Chained Melody


I traveled to Pune the other day, in a car. It was still early, and the city was just waking up. But the number of vehicles on the roads of Mumbai still seemed many. They were all whizzing past, each in a hurry to get to a destination…

I was in no hurry, merely accompanying my husband on an official trip. While he was busy with his laptop and multiple phones that are the “true connections” to the world, I pressed my nose to the window and peered out. We were already approaching the Sahyadris and I was looking forward to see nature in all its glory.

The valley was dry, yet beautiful. The mountains towering, yet not so high. I could catch glimpses of trees, the expanse of the arid lands, the undulating plateaus and the winding paths. One odd eagle soared by, or a flash of black in the bushes indicated a bird…

The eyes looked beyond, to take in the blue sky above, and see the peaks or rather tablelands where a proud tree stood. What caught attention though were the billboards – huge and inviting. The promises many – of living in a neighbourhood as beautiful as the French Riviera or with a view of the mountains like in Switzerland or of Italian food in a Chinese riverside!

The sense of hearing strained to hear the chirping of the birds and the calls of the eagles soaring high up. Or just take in the stillness of the heights. Vehicles zipped by without a care, snatches of Hindi film music blaring out, almost draining out other sounds.

The Western Ghats are a mix of moist deciduous forests and rainforests. These hills cover around 160,000 sq km area. They are home to over 5000 species of flowering plants, 139 kinds of mammlas, 508 types of birds, 260 reptile and 179 amphibian species. It had to be beautiful, magical, and awe inspiring.

Yet, here I was, in an AC car, oblivious to the temperatures outside, and looking at resorts and houses that promised conveniences and luxury…(obviously a controlled temperature too, even out in the swimming pool)! Seeing fruit sellers, selling their wares freshly plucked from the farms, but with no sense of smell of the fresh strawberries or the green moist grass or the fine dust that blows across.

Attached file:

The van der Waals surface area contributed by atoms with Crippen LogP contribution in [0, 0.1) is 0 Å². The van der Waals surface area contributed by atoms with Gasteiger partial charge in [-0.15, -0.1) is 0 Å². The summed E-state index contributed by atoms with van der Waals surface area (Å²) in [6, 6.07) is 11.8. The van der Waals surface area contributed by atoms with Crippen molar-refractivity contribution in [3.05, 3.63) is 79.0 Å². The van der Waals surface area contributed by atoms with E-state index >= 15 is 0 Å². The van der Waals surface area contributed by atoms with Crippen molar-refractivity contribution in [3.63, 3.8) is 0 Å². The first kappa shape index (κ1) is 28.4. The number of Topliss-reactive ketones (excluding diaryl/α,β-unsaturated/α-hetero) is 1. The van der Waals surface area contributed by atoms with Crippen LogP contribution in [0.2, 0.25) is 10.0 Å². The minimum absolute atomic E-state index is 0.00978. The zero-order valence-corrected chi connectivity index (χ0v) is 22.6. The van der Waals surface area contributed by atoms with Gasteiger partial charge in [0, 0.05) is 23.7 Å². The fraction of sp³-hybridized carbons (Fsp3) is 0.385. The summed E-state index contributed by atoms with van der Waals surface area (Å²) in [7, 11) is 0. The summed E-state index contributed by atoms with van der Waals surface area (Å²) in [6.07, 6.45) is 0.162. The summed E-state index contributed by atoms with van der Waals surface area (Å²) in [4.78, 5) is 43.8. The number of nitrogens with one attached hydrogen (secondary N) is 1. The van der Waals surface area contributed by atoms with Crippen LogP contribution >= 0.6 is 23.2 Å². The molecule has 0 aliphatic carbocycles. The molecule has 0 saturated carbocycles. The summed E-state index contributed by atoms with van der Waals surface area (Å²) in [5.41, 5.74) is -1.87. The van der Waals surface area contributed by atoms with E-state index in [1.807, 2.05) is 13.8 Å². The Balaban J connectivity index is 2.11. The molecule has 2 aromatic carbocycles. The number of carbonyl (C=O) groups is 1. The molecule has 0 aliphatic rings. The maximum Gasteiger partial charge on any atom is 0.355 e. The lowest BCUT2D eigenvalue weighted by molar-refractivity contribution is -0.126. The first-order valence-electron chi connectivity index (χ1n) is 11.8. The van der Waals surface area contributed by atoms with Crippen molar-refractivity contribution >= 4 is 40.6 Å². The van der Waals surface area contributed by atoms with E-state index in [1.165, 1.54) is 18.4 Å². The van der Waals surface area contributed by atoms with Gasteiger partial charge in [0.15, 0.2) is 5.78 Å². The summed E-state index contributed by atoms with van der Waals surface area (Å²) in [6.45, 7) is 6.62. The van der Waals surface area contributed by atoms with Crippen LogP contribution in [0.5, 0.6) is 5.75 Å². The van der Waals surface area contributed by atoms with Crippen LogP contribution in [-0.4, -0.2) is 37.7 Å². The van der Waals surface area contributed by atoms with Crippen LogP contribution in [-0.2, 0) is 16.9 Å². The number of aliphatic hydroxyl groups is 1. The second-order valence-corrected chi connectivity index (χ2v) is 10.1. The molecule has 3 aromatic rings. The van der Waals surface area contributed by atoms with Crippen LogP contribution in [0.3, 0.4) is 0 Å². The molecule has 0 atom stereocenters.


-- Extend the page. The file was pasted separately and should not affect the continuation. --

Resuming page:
In desperation I turned to the mountains for some inspiration. Surely they stood there proud and invincible and could instill confidence and hope. But I found they were also chained!! A metallic net containing any rocks that dared to fall….

Man controlled the whole scene!

In a desperate attempt to see the better side of the scene in front of me, I turned heavenwards…. From the top of the window, I could catch glimpses of the sky, and against it the hills stood taller than all around, the birds winked from the cables running overhead or sang atop the billboards, leaves and fruits fell on the milestones and carpeted the roadsides, and water gushed out of every possible crevice or hole. Nature still unleashed its glory.

It was chained melody.

Pratibha Arvind Sarathy is an alumnus of SJCE Mysore, and XLRI, and worked with Siemens for over a decade. She is a mother and a software professional – loves the outdoors, children, reading, art, dancing and lots more. She consults with entrepreneurs and conducts workshops for children and youth on various topics.